Chances are pretty good that at least a few of the actors who take home Oscar statues on Feb. 27 for their work in 2010 will be names that inspire nothing but bewilderment for the average moviegoer. But the likes of Natalie Portman and James Franco have been on the radar of serious film buffs for a while. As awards season heats up, we look back at the moment when we realized we wouldn’t be surprised to see these people—some more famous than others—earning awards recognition.
It seems a safe bet to say that Colin Firth will be this year’s Oscar winner for his fantastic work in The King’s Speech, but his fans have been in love with him since he created the definitive Mr. Darcy in the TV miniseries Pride & Prejudice (1995).
A close runner-up surely will be James Franco for his harrowing portrayal of a man pushed to extreme means of survival in 127 Hours; a TV production marked his leading-man emergence, as well, playing one of the most iconic Hollywood figures in James Dean (2001).
Javier Bardem was nominated for his Biutiful gangster, following up a previous Oscar nom for Before Night Falls (2000)—in which he played real-life Cuban writer Reinaldo Arenas.
Jesse Eisenberg was nominated for his antisocial computer nerd who invents The Social Network; we’ve liked him since his performance as a messed-up teen in The Squid and the Whale (2005).
Natalie Portman is a front-runner, and has already won a Golden Globe for her performance in Black Swan. But anyone who saw her as a precocious 13-year-old (the actress was barely a year or two older) in Beautiful Girls (1996)—in which her character describes herself, plausibly, as “an old soul”—knew she was a talent to be reckoned with even then.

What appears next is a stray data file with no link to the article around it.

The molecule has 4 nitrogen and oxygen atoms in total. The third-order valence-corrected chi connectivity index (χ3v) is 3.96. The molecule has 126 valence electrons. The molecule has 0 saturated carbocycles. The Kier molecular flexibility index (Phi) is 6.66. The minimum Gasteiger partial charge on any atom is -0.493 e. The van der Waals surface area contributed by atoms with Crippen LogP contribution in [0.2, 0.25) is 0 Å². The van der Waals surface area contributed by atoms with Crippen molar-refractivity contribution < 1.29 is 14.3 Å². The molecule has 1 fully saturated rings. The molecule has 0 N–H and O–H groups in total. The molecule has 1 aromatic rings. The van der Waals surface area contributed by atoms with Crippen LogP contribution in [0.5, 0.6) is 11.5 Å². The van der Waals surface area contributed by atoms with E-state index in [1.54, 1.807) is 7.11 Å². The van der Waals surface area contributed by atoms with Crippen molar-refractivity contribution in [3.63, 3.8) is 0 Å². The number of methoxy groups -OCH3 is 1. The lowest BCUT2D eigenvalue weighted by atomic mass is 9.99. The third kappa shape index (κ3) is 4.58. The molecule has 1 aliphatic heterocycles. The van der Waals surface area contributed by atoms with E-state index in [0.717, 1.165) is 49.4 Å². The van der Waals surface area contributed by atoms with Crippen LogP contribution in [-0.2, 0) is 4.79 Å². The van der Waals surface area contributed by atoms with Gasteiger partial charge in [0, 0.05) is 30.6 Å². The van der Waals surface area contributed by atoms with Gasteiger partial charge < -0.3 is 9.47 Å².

Annette Bening is also a favorite for%uFFFD her role in The Kids Are All Right, which combines humor and pathos; she had that kooky humor down pat already in The Grifters (1990).
BEST SUPPORTING ACTOR
Jeremy Renner got some love for his performance as a hotheaded bank robber in The Town, following up 2010’s nomination for The Hurt Locker; we first noticed him as the notorious serial killer in Dahmer (2002).
The Kids Are All Right nominee Mark Ruffalo has been working in television and movies for 20 years, but first became a critical darling in 2000 for his role in You Can Count On Me as the ne’er-do-well brother of Oscar nominee Laura Linney.
And surprise nominee John Hawkes first emerged from background roles in Miranda July’s 2005 Sundance hit Me And You And Everyone We Know.
BEST SUPPORTING ACTRESS
Amy Adams’ work in The Fighter earned her an Oscar nod; she first made a splash with her Oscar-nominated role in Junebug (2005) as a small-town girl curious about the world outside her little realm.
Adams’ Fighter castmate Melissa Leo is also a contender, and she’s been on our radar since the mid-1990s TV series Homicide: Life on the Streets.
Helena Bonham Carter is a nominee for her performance as the English queen in The King’s Speech; we’ve been watching her since her Ophelia to Mel Gibson’s Danish prince in Hamlet (1990).
Make your own DVD film festival before this year’s Oscars, and you can say you knew the winners way back when.